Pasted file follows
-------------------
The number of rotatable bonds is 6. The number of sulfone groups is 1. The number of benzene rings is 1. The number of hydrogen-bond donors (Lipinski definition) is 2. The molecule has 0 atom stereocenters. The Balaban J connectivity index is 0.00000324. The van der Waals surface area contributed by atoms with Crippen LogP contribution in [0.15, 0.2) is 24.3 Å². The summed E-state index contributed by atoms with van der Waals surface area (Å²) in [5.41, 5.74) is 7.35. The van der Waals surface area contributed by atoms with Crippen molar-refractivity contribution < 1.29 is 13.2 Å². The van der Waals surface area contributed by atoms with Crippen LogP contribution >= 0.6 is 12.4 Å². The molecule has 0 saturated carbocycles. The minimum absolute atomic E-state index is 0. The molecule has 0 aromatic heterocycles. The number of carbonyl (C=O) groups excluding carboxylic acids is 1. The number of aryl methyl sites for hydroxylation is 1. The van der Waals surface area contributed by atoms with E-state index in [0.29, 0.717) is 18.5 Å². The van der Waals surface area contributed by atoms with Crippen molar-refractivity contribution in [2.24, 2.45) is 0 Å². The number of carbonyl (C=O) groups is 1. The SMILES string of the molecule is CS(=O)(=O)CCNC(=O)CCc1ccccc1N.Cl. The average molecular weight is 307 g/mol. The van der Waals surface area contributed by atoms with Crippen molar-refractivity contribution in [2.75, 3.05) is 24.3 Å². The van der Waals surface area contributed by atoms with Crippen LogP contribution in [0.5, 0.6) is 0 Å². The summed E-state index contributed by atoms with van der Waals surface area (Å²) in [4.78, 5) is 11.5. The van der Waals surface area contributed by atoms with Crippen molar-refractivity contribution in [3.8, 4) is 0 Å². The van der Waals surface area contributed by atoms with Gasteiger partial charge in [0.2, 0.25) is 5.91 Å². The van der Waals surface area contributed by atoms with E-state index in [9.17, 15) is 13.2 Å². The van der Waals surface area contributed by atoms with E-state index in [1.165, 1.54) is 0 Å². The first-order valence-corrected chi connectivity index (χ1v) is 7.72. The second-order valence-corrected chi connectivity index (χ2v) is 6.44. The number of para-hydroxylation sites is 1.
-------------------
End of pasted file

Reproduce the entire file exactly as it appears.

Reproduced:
The number of rotatable bonds is 6. The number of sulfone groups is 1. The number of benzene rings is 1. The number of hydrogen-bond donors (Lipinski definition) is 2. The molecule has 0 atom stereocenters. The Balaban J connectivity index is 0.00000324. The van der Waals surface area contributed by atoms with Crippen LogP contribution in [0.15, 0.2) is 24.3 Å². The summed E-state index contributed by atoms with van der Waals surface area (Å²) in [5.41, 5.74) is 7.35. The van der Waals surface area contributed by atoms with Crippen molar-refractivity contribution < 1.29 is 13.2 Å². The van der Waals surface area contributed by atoms with Crippen LogP contribution >= 0.6 is 12.4 Å². The molecule has 0 saturated carbocycles. The minimum absolute atomic E-state index is 0. The molecule has 0 aromatic heterocycles. The number of carbonyl (C=O) groups excluding carboxylic acids is 1. The number of aryl methyl sites for hydroxylation is 1. The van der Waals surface area contributed by atoms with E-state index in [0.29, 0.717) is 18.5 Å². The van der Waals surface area contributed by atoms with Crippen molar-refractivity contribution in [2.24, 2.45) is 0 Å². The number of carbonyl (C=O) groups is 1. The SMILES string of the molecule is CS(=O)(=O)CCNC(=O)CCc1ccccc1N.Cl. The average molecular weight is 307 g/mol. The van der Waals surface area contributed by atoms with Crippen molar-refractivity contribution in [2.75, 3.05) is 24.3 Å². The van der Waals surface area contributed by atoms with Crippen LogP contribution in [0.5, 0.6) is 0 Å². The summed E-state index contributed by atoms with van der Waals surface area (Å²) in [4.78, 5) is 11.5. The van der Waals surface area contributed by atoms with Crippen molar-refractivity contribution in [3.8, 4) is 0 Å². The van der Waals surface area contributed by atoms with Gasteiger partial charge in [0.2, 0.25) is 5.91 Å². The van der Waals surface area contributed by atoms with E-state index in [9.17, 15) is 13.2 Å². The van der Waals surface area contributed by atoms with E-state index in [1.165, 1.54) is 0 Å². The first-order valence-corrected chi connectivity index (χ1v) is 7.72. The second-order valence-corrected chi connectivity index (χ2v) is 6.44. The number of para-hydroxylation sites is 1.